Tiger Woods and Beau Hossler Disappear From Network After They Fall From Contention
NBC Sports must like the prettiest girl at the dance.
The head cheerleader, the homecoming queen, the winner of the beauty pageant.
If you’re anything less, then it won’t pay any attention to you. Even if you arrived as the belle of the ball.
That’s apparently the philosophy of the network, as evidenced from it’s ahem, “coverage,” of the U.S. Open golf tournament.
And this is what we have to look forward to with the London Summer Olympic Games in the U.S.!? Oh, great!
With Tiger Woods just a few shots off the lead and a 17-year-old high school senior in contention at the start, NBC lathered all over them as if they were Victoria’s Secret models. Then, as Woods and new fan favorite Beau Hossler made a couple of bogies, NBC dropped them off the TV screen faster than Woods’ ball rolled down the hill on 17 in the second round.
Instead, we got a steady diet of Ernie Els John Peterson, Lee Westwood and Webb Simpson in addition to the leaders pairing of Jim Furyk and Graeme McDowell. Yes, they had risen on the leaderboard, but NBC started showing these players the first few holes. The network should have saved that for later when Woods and Hossler were finished to focus on them.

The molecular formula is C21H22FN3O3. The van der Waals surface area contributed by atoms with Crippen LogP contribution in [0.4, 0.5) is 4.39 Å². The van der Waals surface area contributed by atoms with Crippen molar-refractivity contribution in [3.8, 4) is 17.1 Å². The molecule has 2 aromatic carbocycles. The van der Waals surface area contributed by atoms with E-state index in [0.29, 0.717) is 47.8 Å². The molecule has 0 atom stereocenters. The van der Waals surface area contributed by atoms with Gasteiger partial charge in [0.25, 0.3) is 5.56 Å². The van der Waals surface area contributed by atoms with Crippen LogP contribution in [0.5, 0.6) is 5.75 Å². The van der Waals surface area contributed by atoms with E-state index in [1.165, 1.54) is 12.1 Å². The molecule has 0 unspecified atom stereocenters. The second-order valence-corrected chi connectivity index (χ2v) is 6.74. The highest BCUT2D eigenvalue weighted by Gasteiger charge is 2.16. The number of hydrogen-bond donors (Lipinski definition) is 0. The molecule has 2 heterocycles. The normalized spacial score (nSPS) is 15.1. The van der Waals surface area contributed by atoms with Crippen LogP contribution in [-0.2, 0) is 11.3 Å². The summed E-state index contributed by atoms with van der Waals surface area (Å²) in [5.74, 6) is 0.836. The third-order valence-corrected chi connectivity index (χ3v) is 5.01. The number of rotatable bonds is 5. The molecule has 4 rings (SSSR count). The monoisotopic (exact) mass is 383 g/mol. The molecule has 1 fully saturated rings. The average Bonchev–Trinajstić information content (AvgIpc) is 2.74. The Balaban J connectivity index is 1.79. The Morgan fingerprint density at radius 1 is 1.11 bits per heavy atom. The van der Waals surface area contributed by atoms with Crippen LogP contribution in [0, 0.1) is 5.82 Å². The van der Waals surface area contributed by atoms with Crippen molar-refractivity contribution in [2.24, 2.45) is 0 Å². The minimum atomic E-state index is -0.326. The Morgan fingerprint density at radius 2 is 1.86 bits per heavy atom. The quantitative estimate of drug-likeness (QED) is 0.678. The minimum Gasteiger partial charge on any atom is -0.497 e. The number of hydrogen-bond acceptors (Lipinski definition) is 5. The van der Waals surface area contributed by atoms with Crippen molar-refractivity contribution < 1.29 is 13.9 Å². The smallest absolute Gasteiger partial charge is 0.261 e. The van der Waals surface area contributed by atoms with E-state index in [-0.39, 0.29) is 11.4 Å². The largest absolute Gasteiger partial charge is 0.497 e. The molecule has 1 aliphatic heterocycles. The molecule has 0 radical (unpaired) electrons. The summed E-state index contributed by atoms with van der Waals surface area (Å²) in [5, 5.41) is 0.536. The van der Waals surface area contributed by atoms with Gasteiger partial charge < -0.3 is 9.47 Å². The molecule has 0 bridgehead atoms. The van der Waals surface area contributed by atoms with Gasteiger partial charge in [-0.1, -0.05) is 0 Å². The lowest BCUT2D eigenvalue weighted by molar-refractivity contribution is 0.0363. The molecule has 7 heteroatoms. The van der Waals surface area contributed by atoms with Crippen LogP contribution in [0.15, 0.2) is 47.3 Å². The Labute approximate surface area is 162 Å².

NBC showed every Woods shot the first three holes, but after two bogies and a double-bogie the network seemed to think he withdrew. All we got the rest of the way was the the occasional putt. Hey, this was Tiger; he could catch fire at any time! Plus, watching Tiger struggle these days is actually more fun than watching him stick shots close to the pin. The once-invincible Woods, a shoe-in to break Jack Nicklaus’ record of 18 major championships, has suddenly become human. Does NBC not think the American public would rather watch Tiger drive into the rough and miss greens than see the bunch of no-names that is pro golf today?
And what of Hossler? Hard to say, because viewers received only occasional winks from NBC: A shot here, a shot there, after he made bogey at #3. He wound up shooting a 78 to finish at +9, but he wasn’t really out of it until he bogeyed 13. In fact, he had birdies on 7 and 9.
Els plays the kind of boring English-style of golf that is great for the British Open but is Sunday afternoon couch-inducing snoozing for an American championship (bounce and roll shots, being on the green and putting for par but never, ever, taking any chances). Yet he got more airtime than Bob Costas.
NBC completely blew the Vancouver Winter Olympics, showing just nightly highlights rather than live action. It sucked all the drama out of the individual events and performances. The Summer Olympic games are exciting, but it’s unlikely American audiences will experience any of the dramatic buildup to instant emotion.
On the plus side at the U.S. Open, NBC did listen in on conversations between caddies and players and even between a caddy, player and official when Simpson wanted a ruling on a shot from the rough around the 18th green and him tied for the lead (Simpson eventually won the tournament).
Still, NBC’s coverage was nothing better than a double-bogey at best. When it comes go golf, NBC doesn’t even make the cut.
And the Olympics, well, things are looking as foggy as Sunday at Olympic.